Analysis of the Poem Go and Catch a Falling Star by John Donne
Go and Catch a Falling Star by John Donne revolves around a misogynistic concept of the Renaissance that women are faithless. Donne mentions some impossible tasks. These tasks relate to common human observations and beliefs. A person may see a falling star, but he cannot guess where it falls. Therefore, it is impossible to catch it. Mandrake root is famous for its medicinal quality of creating fertility in humans. In its shape, it looks like a woman. But it cannot give birth to a child. So, no one can impregnate it. Time moves constantly. The present becomes the past. But no one can track the path of time and find out where it goes after it passes. The devil’s cloven foot relates to a Christian belief. But who cleft it is a mystery. Similarly, sailors believe in the mermaid’s song, but no one may claim to ever have heard it. Donne implies that finding a faithful woman is as impossible as these tasks are. He says that even a search of a lifetime to find a faithful woman would be a failure.
Go and Catch a Falling Star by John Donne is full of mysterious references. A falling star is a mystery. One cannot say why, when, and how a star falls. To catch it, one must know where it is going to fall. One cannot say whether it falls on the earth or dissolves in the sky. This mystery about the falling star indicates the mysterious nature of a woman. She may be a star in the sky. But there is always a chance of her falling from the sky without any apparent reason. At such moments, no one can catch her and save her from falling to the ground.
The movement of time is another mystery. No one can tell where the time goes once it passes. It may be a reference to the fickleness of a woman’s nature. She may slip out of life unknowingly as time passes stealthily.
Mandrake root has myths associations. People made talismans of mandrake root to cure infertility. This root resembles a woman in shape. Donne asks his listener to impregnate this root that looks like a woman and, as people believed, could cure infertility. It is impossible. Donne incorporates this myth to mean that neither medicine nor magic can cure a woman of her infidelity.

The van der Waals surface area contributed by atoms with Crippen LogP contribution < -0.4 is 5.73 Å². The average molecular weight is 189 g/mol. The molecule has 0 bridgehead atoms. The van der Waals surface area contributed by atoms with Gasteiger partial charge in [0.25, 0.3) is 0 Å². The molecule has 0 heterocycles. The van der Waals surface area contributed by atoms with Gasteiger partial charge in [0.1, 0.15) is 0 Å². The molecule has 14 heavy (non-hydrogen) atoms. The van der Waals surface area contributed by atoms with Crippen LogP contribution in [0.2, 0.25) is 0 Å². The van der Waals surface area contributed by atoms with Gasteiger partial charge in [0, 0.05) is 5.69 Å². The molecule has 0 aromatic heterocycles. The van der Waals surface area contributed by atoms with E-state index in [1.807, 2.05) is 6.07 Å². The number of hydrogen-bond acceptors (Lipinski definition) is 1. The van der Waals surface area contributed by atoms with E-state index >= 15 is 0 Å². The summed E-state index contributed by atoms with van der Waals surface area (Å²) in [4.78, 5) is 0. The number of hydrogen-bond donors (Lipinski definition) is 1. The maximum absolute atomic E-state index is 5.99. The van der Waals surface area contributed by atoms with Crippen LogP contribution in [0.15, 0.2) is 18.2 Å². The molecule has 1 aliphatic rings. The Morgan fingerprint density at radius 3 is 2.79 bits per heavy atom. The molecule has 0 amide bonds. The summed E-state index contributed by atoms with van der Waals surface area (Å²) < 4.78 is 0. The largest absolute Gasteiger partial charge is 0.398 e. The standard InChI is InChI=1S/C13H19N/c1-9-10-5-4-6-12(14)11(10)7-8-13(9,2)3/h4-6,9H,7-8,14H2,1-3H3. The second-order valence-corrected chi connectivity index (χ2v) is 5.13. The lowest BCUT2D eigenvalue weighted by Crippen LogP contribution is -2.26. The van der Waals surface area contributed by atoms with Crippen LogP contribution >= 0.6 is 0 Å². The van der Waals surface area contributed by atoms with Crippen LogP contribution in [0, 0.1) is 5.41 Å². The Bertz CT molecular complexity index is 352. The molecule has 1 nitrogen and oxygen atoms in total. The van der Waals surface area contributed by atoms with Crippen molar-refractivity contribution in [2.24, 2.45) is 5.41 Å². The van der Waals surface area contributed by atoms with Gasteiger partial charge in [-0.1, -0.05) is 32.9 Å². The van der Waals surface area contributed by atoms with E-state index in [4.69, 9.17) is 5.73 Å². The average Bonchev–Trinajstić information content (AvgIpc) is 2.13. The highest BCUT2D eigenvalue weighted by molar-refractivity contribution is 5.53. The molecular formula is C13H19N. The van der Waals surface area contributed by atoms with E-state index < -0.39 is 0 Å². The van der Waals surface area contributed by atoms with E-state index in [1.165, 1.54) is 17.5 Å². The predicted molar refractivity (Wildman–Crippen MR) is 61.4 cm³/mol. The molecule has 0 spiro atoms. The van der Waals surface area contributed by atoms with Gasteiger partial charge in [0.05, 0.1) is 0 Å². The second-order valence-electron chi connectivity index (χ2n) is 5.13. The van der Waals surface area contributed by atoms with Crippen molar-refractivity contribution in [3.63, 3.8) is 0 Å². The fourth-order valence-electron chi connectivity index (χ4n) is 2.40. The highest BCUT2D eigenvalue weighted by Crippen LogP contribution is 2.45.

A mermaid’s song is another myth. It is a belief that it lures sailors to death. But no sailor has ever claimed to have heard of a mermaid’s song. It is a satire on a woman’s fidelity. Donne opines that the instances of a woman’s faithfulness are as mythical as a mermaid’s song.
The myth of the devil’s cloven foot shows that it is as difficult to find a person with proof of a woman’s fidelity as is to find the person who cleaved the devil’s foot.
Go and Catch a Falling Star by John Donne contains references to magic. The second stanza is all about magic. At the same time, it is a more direct satire of a woman. Donne says that a person born with magical qualities may travel the whole life to find a faithful woman. He may use his prophetic vision in his quest. But the result is not going to be favourable. He may be able to tell of many wonders he came across during his journey of life. But he will not be able to tell of a constant woman.
Go and Catch a Falling Star is a forceful expression of the poet’s, and even society’s, views about women. Considering the age and mindset of the age, the song is an artistic accentuation of women’s infidelity. However, in modern times, with the advent of feminism, the song may be interpreted differently. The song shows John Donne as a staunch misogynist.
Excellent notes for preparation of the poem, When I am Dead, my Dearest by Christina Rossetti